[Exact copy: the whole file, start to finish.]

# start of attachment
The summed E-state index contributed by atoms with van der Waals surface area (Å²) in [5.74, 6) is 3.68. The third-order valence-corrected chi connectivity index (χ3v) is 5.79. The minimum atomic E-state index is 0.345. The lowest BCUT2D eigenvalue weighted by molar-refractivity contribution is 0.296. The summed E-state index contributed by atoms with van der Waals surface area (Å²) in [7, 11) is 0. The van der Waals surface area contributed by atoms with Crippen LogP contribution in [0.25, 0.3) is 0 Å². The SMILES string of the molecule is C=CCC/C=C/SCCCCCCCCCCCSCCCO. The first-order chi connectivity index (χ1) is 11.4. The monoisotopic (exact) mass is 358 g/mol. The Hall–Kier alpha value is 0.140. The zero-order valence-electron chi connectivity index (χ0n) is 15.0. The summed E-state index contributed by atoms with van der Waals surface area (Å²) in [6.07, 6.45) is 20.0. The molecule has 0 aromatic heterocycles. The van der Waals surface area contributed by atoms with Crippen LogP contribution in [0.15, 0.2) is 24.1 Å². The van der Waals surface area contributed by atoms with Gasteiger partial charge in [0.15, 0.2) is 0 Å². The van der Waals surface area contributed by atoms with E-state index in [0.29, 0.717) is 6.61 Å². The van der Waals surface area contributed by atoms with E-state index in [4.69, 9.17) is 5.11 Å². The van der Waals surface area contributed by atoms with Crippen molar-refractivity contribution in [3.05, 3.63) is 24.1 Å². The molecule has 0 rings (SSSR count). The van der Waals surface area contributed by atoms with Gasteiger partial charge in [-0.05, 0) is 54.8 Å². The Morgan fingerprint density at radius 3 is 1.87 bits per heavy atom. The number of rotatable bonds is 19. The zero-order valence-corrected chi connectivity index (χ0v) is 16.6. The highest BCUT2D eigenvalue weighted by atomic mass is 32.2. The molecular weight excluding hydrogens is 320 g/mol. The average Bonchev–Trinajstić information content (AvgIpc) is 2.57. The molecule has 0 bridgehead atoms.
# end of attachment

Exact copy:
The summed E-state index contributed by atoms with van der Waals surface area (Å²) in [5.74, 6) is 3.68. The third-order valence-corrected chi connectivity index (χ3v) is 5.79. The minimum atomic E-state index is 0.345. The lowest BCUT2D eigenvalue weighted by molar-refractivity contribution is 0.296. The summed E-state index contributed by atoms with van der Waals surface area (Å²) in [7, 11) is 0. The van der Waals surface area contributed by atoms with Crippen LogP contribution in [0.25, 0.3) is 0 Å². The SMILES string of the molecule is C=CCC/C=C/SCCCCCCCCCCCSCCCO. The first-order chi connectivity index (χ1) is 11.4. The monoisotopic (exact) mass is 358 g/mol. The Hall–Kier alpha value is 0.140. The zero-order valence-electron chi connectivity index (χ0n) is 15.0. The summed E-state index contributed by atoms with van der Waals surface area (Å²) in [6.07, 6.45) is 20.0. The molecule has 0 aromatic heterocycles. The van der Waals surface area contributed by atoms with Crippen LogP contribution in [0.15, 0.2) is 24.1 Å². The van der Waals surface area contributed by atoms with Gasteiger partial charge in [0.15, 0.2) is 0 Å². The van der Waals surface area contributed by atoms with E-state index in [0.29, 0.717) is 6.61 Å². The van der Waals surface area contributed by atoms with E-state index in [4.69, 9.17) is 5.11 Å². The van der Waals surface area contributed by atoms with Crippen molar-refractivity contribution in [3.05, 3.63) is 24.1 Å². The molecule has 0 rings (SSSR count). The van der Waals surface area contributed by atoms with Gasteiger partial charge in [-0.05, 0) is 54.8 Å². The Morgan fingerprint density at radius 3 is 1.87 bits per heavy atom. The number of rotatable bonds is 19. The zero-order valence-corrected chi connectivity index (χ0v) is 16.6. The highest BCUT2D eigenvalue weighted by atomic mass is 32.2. The molecular weight excluding hydrogens is 320 g/mol. The average Bonchev–Trinajstić information content (AvgIpc) is 2.57. The molecule has 0 bridgehead atoms.